One of the most significant infrastructure projects ever undertaken in the port of Hamburg has been completed: Europe’s largest double-leaf bascule bridge. The HPA built the new Rethe bascule bridge to fully replace the old lifting bridge from 1934. The final completion of this project means that rail and road traffic users are now able to cross the river Rethe at the same time on their respective leaves of the double-leaf bridge. That is, the bridge will no longer need to be closed for road traffic to allow trains to cross, which formerly used to be necessary up to 40 times a day. This translates into uninterrupted travel for the nearly 7000 vehicles that cross the bridge every day and greater navigation channel width for ships.


Take a look for yourself for a better understanding of this milestone project in the port of Hamburg – the completion of the Rethe bascule bridge.


The new Rethe bascule bridge is located at the southern edge of the inner harbor and plays an important logistics role by linking by linking the two main roads to/from the south to Harburg and the BAB A1 motorway, and to the second bridge across the Southern Elbe, the Kattwyk Bridge, towards the BAB A7 motorway. Rethe bridge is also very significant in terms of offering an alternative route for harbor traffic wishing to avoid the heavily-used Köhlbrandbrücke.

The completion of the bridge benefits all road, rail and waterway users:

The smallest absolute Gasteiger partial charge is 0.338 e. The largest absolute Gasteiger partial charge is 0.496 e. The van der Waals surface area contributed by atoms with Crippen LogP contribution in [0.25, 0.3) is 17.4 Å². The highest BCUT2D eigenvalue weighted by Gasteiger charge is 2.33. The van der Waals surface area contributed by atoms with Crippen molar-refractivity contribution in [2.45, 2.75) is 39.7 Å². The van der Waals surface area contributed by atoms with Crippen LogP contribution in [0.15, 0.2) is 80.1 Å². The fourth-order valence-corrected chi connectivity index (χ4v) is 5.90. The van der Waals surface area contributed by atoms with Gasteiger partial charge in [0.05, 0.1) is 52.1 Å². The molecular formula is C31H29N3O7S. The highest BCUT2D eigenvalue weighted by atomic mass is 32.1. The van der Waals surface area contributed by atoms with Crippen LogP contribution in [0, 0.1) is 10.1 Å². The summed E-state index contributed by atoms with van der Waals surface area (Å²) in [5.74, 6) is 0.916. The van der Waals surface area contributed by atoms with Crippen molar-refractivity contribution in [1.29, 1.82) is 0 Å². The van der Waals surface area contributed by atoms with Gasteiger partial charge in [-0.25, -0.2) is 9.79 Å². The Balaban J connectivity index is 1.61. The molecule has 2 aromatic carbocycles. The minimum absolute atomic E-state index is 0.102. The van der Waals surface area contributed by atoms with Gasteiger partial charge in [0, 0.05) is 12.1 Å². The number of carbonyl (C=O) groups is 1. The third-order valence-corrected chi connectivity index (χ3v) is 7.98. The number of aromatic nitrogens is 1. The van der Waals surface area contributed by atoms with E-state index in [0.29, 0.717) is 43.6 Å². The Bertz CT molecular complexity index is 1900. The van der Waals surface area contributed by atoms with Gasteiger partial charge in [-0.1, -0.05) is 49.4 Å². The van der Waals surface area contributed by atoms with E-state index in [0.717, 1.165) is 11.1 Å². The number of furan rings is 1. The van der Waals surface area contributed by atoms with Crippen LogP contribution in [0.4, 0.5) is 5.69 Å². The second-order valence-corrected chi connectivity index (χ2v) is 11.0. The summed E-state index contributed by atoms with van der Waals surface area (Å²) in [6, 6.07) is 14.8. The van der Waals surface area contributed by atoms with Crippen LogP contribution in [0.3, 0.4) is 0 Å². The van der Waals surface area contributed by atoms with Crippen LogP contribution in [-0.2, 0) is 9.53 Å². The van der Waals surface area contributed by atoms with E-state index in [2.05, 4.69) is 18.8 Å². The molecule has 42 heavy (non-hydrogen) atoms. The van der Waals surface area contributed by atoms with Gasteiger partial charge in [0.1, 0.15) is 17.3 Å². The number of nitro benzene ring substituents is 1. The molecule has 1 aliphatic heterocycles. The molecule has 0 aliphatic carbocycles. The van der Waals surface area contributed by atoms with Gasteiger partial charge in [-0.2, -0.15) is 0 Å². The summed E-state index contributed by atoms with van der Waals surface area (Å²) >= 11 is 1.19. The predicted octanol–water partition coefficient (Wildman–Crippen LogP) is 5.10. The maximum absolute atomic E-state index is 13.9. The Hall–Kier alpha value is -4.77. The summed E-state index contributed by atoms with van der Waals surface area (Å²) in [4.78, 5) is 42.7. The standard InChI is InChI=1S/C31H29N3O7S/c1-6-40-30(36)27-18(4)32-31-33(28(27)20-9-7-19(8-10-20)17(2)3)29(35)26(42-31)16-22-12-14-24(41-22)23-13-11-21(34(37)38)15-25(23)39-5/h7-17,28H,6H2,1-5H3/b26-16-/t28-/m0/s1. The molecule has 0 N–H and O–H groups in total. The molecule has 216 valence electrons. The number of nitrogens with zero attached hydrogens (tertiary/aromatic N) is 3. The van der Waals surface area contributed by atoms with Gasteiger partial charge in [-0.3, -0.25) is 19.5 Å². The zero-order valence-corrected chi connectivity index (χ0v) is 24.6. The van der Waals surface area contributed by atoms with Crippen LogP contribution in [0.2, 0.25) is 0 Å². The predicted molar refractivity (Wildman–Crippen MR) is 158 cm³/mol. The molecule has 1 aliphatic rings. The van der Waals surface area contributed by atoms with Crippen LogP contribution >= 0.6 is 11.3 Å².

In the event the Köhlbrandbrücke has to be closed, the Kattwyk Bridge becomes the most important alternative for all East-West traffic in the port area. Being located halfway between these two important bridges over the Southern Elbe, the Rethe bridge offers an alternative route for road traffic users. The Rethe bridge is also of tremendous benefit to local port operations.

The railway line leading over the Rethe bascule bridge is currently predominantly used by and of benefit to the oil companies based on the northern bank of the river Rethe. The bridge also allows the Hamburg dock railway to seamlessly manage its transfer operations between the port railway stations Hamburg South and Hohe Schaar.

Data referring the project

start of construction: September 2010

open to traffic: mid 2016

opening: 15th December 2017

Technical data

span per bridge: 104.0 m         

width of the navigation channel: 64.0 m

road bridge: 14.0 m

railway bridge: 10.2 m

Total completion

end of 2018

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